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View Full Version : Tutorial for Beginners on how to Texture Models like a Pro Quickly and Easily



Chernoby
07-30-2014, 11:48 PM
Made a tutorial today for the Lightwave community. It deals with texturing models (mainly hard surfaced, angular models like vehicles, cranes, architecture, etc) using an atlas UV map with photoshop to make a highly detailed model in about 10 min. The final product can serve as a base to further add more detail if you want to take your objects to the next level.

End result looks like intermediate or expert level detail but the method is simple so beginners can take to it like a duck to water.

Quickly and Easily learn to: define a pattern in photoshop, create an atlas UV map for the entire object with a single button click, apply a texture to the atlas map and surface bake it in seconds, tweak the surface baked image in photoshop to add panel and edge details that normally take a long time to make.

http://youtu.be/hdEjQbIaziA?list=UUWGCzpslgmxnwW2_XsVisOA

ncr100
07-31-2014, 12:04 AM
Thanks for posting this!

I'm imagining for making panels distinct on the UV map a simply plugin or macro (?) could be used to shrink the polygons by 10%.

raw-m
07-31-2014, 07:39 AM
Some handy little tips for non-beginners, too!

Exporting from LW as a png 32 and with a unpremultiplied alpha may help avoid having to mess around with Channels is PS.

BeeVee
07-31-2014, 07:42 AM
It would make it even better if you told users not to be content with merely a color map, but to use the same technique (and even same image, to some extent) to make maps for diffuse, bump and reflection too.

B

djwaterman
07-31-2014, 08:52 AM
This is what we need, more of these quick and simple beginner tutorials, nice work.

Chernoby
07-31-2014, 09:34 AM
It would make it even better if you told users not to be content with merely a color map, but to use the same technique (and even same image, to some extent) to make maps for diffuse, bump and reflection too.

B

ncr100: I think atlas allows to increase gap separation but the way atlas creates the map I have not figured out a way to do it other than manually. setting mouse to "selection" instead of "mouse" could speed things up since you would not have to center the cursor, just click and drag anywhere in UV map display and the polygons shrink according to their grouped center

raw-m: I think you are right. Didn't even think about that. A PNG does import with "clear" regions

BeeVee: Definitely good idea. I'll do a part two on just that. Maybe combine it with that "occlusion" node trick for added rust in grooves.

scallahan1
07-31-2014, 08:05 PM
Quack-quack! I'm all in. Fantastic.

Steve-o

adrian
08-01-2014, 02:41 AM
Thanks for the tutorial, I've never managed to get my head around using Atlas for UV's so this is a big help to get me started.

ncr100
08-01-2014, 11:11 AM
ncr100: I think atlas allows to increase gap separation but the way atlas creates the map I have not figured out a way to do it other than manually. setting mouse to "selection" instead of "mouse" could speed things up since you would not have to center the cursor, just click and drag anywhere in UV map display and the polygons shrink according to their grouped center .

<3 will try this out - thx again for the tute.

djwaterman
08-01-2014, 12:19 PM
Change the relative gap size percentage in the Atlas map settings.

Chernoby
08-01-2014, 02:12 PM
Gap size will separate obvious panels, pieces that are angled away from each other, but atlas will have no way of knowing if a certain large flat area of a model should be broken up into panels, like the top of a tank's body. It will do great at separating the sides from the top but if you want the look of different panels on the top, "within" a larger surface or piece you'll have to do it manually.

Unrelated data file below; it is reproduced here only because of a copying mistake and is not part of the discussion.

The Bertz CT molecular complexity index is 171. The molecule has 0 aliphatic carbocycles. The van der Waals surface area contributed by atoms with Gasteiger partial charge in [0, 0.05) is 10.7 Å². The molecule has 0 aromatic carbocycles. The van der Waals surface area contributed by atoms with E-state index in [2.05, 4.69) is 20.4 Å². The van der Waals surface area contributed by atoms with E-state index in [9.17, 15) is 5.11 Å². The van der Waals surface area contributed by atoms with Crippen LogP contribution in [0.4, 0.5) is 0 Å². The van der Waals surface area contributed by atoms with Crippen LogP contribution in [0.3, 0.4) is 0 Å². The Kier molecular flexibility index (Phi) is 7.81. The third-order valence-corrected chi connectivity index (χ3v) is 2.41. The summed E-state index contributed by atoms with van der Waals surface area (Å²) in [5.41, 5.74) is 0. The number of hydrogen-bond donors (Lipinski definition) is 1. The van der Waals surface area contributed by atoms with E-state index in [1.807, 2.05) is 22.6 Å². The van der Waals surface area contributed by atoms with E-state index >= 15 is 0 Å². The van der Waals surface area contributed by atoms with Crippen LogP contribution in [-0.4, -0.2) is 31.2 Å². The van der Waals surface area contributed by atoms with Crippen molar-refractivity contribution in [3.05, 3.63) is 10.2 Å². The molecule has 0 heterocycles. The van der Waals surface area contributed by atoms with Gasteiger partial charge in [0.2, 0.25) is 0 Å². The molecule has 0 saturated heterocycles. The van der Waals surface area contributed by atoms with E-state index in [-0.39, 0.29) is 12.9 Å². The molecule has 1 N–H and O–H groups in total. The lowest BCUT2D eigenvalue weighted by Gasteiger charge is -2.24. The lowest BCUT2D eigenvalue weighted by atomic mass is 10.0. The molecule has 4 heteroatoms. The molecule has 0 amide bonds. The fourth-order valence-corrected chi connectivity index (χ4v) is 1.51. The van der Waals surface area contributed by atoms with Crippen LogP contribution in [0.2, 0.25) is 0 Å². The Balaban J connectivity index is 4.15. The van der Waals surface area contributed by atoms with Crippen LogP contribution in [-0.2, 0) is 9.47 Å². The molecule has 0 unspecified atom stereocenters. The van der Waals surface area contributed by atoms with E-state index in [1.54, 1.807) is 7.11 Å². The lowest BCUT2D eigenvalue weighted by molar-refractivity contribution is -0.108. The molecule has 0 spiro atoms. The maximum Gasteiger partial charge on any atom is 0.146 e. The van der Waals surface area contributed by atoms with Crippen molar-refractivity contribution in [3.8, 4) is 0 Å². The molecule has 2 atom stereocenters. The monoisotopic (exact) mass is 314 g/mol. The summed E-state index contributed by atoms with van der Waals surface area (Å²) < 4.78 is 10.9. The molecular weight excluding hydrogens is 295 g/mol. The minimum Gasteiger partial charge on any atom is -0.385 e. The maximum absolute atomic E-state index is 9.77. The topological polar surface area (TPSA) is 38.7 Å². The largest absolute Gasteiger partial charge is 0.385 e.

ncr100
08-01-2014, 04:17 PM
So does Atlas need need a 'part grouping threshold angle'?

Chernoby
08-02-2014, 09:27 AM
I don't know exactly. I think it would be impossible for atlas to divide a large surface into panels that are grouped bc the divisions would be mathematically arbitrary (same reason why there has not been a decimator tool that can convert triangles to quads). It's simple for us to make these selections but really hard or dang near impossible to find an algorithm or set of coding that would address it.

GoatDude
08-02-2014, 10:05 PM
Thanks for the wonderful tutorial. Very helpful.

djwaterman
08-03-2014, 01:35 AM
Gap size will separate obvious panels, pieces that are angled away from each other, but atlas will have no way of knowing if a certain large flat area of a model should be broken up into panels, like the top of a tank's body. It will do great at separating the sides from the top but if you want the look of different panels on the top, "within" a larger surface or piece you'll have to do it manually.

What about using the 'segment by surface' or 'segment by part', would this help do what you want?

Chernoby
08-03-2014, 10:23 AM
What about using the 'segment by surface' or 'segment by part', would this help do what you want?


I don't know exactly. Maybe. But assigning different surfaces just to break panels would add more work when this technique is a quick, sloppy way to get a decent texture on a model.

The best way to make it more detailed (but with more time) is to make more than one atlas map, just pick polygon sections of the first map that are seprarted by the sections of map two (Pick what you would choose to be every other panel section), create map, go to "selection" and choose "invert" then make another uv atlas map. Doubles the workflow, but still quick. Allows for twice the detail. Also using nodes instead of layers allows the image on the UV Map to be repeated or mirrored however many times you'd need. Making it repeat 8 times will give the model 8x the detail. Also in photoshop the "pattern layer" is scalable. So that will make things more detailed as well.